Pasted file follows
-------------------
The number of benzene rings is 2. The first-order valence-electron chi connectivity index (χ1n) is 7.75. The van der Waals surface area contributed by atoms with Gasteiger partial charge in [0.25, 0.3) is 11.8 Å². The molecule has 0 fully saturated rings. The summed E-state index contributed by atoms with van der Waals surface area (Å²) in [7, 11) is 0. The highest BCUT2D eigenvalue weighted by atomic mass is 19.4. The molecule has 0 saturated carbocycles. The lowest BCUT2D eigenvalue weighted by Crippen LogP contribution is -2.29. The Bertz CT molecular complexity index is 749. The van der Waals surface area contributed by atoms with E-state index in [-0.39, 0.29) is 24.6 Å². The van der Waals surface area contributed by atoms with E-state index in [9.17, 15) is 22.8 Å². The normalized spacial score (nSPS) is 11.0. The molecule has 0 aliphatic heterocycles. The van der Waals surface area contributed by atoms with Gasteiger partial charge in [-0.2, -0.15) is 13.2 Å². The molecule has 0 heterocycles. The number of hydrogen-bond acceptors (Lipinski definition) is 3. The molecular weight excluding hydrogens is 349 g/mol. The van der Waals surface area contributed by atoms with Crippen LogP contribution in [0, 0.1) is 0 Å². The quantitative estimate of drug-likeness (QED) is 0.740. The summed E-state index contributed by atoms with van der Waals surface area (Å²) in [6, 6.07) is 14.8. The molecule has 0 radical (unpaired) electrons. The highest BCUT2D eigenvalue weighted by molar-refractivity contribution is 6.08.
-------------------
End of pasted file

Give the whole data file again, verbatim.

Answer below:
The number of benzene rings is 2. The first-order valence-electron chi connectivity index (χ1n) is 7.75. The van der Waals surface area contributed by atoms with Gasteiger partial charge in [0.25, 0.3) is 11.8 Å². The molecule has 0 fully saturated rings. The summed E-state index contributed by atoms with van der Waals surface area (Å²) in [7, 11) is 0. The highest BCUT2D eigenvalue weighted by atomic mass is 19.4. The molecule has 0 saturated carbocycles. The lowest BCUT2D eigenvalue weighted by Crippen LogP contribution is -2.29. The Bertz CT molecular complexity index is 749. The van der Waals surface area contributed by atoms with E-state index in [-0.39, 0.29) is 24.6 Å². The van der Waals surface area contributed by atoms with E-state index in [9.17, 15) is 22.8 Å². The normalized spacial score (nSPS) is 11.0. The molecule has 0 aliphatic heterocycles. The van der Waals surface area contributed by atoms with Gasteiger partial charge in [-0.2, -0.15) is 13.2 Å². The molecule has 0 heterocycles. The number of hydrogen-bond acceptors (Lipinski definition) is 3. The molecular weight excluding hydrogens is 349 g/mol. The van der Waals surface area contributed by atoms with Crippen LogP contribution in [0, 0.1) is 0 Å². The quantitative estimate of drug-likeness (QED) is 0.740. The summed E-state index contributed by atoms with van der Waals surface area (Å²) in [6, 6.07) is 14.8. The molecule has 0 radical (unpaired) electrons. The highest BCUT2D eigenvalue weighted by molar-refractivity contribution is 6.08.